The Periodic Spiral | envisions a remedy to the flaws in conventional periodic tables by illustrating hydrogen’s ambiguous relationship to the noble gases and halogens while recognizing its relationship to the alkali metals; it also fully integrates the lanthanons and actinons into the design.

via information aesthetics

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The Inner Life of the Cell http://www.futurefeeder.com/2006/09/the-inner-life-of-the-cell/ http://www.futurefeeder.com/2006/09/the-inner-life-of-the-cell/#comments Sun, 24 Sep 2006 01:02:49 +0000 http://futurefeeder.com/index.php/archives/2006/09/23/the-inner-life-of-the-cell/ information aesthetics [xvivo press release] ]]>

via information aesthetics

[xvivo press release]

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NatureFootage: Time-Lapse Plants http://www.futurefeeder.com/2006/07/naturefootage-time-lapse-plants/ http://www.futurefeeder.com/2006/07/naturefootage-time-lapse-plants/#respond Thu, 13 Jul 2006 15:49:45 +0000 http://futurefeeder.com/index.php/archives/2006/07/13/naturefootage-time-lapse-plants/ The ultra crisp Time-Lapse Plants collection on NatureFootage  (shot on 35mm film)   ]]>  nature-footage.jpg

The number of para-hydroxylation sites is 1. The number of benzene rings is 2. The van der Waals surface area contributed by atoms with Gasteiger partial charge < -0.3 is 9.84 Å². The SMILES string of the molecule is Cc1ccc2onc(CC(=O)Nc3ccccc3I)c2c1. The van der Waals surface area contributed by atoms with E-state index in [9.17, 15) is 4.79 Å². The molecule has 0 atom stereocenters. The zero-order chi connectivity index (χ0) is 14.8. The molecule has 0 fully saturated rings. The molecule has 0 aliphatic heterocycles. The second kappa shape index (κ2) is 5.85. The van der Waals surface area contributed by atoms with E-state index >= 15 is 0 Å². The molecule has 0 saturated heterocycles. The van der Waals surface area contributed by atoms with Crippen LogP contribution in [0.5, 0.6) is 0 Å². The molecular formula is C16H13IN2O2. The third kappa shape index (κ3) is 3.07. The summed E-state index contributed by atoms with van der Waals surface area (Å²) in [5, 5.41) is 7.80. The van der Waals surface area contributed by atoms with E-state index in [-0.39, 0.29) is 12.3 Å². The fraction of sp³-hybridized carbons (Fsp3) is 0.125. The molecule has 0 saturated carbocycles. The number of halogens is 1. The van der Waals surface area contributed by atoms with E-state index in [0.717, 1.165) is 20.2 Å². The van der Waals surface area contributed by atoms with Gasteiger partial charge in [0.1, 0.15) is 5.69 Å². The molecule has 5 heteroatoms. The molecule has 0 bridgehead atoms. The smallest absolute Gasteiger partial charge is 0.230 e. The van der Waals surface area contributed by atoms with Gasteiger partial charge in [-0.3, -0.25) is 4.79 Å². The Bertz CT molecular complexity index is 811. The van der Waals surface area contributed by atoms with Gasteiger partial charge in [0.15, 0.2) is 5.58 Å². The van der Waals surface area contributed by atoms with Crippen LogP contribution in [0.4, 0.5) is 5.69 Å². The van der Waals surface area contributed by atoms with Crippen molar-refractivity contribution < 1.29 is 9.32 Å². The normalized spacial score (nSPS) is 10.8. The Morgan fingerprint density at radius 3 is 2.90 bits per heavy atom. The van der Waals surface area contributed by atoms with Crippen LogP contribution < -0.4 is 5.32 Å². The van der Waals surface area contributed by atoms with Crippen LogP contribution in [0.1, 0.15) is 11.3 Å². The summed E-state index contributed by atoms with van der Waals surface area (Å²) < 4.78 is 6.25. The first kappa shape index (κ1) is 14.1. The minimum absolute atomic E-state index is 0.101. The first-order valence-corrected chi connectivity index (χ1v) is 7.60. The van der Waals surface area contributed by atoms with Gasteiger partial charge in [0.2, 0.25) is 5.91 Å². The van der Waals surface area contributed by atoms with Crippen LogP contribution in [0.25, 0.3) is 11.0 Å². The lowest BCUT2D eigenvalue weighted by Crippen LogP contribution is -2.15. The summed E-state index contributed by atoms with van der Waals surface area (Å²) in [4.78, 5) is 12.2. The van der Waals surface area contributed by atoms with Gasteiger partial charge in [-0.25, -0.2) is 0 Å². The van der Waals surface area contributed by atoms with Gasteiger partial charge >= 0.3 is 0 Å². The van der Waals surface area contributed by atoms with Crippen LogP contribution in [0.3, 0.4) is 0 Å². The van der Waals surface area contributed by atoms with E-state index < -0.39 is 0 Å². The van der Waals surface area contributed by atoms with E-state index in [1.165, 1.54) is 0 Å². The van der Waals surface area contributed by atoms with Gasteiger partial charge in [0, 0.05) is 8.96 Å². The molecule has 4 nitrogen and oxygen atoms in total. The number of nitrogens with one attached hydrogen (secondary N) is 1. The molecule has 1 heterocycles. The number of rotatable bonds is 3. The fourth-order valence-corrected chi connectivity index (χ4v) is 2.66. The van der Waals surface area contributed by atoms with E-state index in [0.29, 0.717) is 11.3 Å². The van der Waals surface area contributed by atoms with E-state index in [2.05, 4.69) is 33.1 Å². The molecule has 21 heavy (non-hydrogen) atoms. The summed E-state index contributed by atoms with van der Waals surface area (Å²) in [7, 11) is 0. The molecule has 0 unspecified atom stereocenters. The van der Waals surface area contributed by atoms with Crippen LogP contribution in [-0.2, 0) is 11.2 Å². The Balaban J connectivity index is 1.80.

The ultra crisp Time-Lapse Plants collection on NatureFootage  (shot on 35mm film)

 

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Plants + Self-Recognition http://www.futurefeeder.com/2006/02/plants-self-recognition/ http://www.futurefeeder.com/2006/02/plants-self-recognition/#comments Sun, 19 Feb 2006 14:42:18 +0000 http://futurefeeder.com/?p=789 New data suggest that molecular communication between the plant sexes–specifically the pollen of males and pistils of females–is more complicated than originally thought. Plants, like animals, avoid inbreeding to maximize genetic diversity and the associated chances for survival. Image: Nicolle Rager Fuller, National Science Foundation via US NSF ]]>

New data suggest that molecular communication between the plant sexes–specifically the pollen of males and pistils of females–is more complicated than originally thought. Plants, like animals, avoid inbreeding to maximize genetic diversity and the associated chances for survival. Image: Nicolle Rager Fuller, National Science Foundation

via US NSF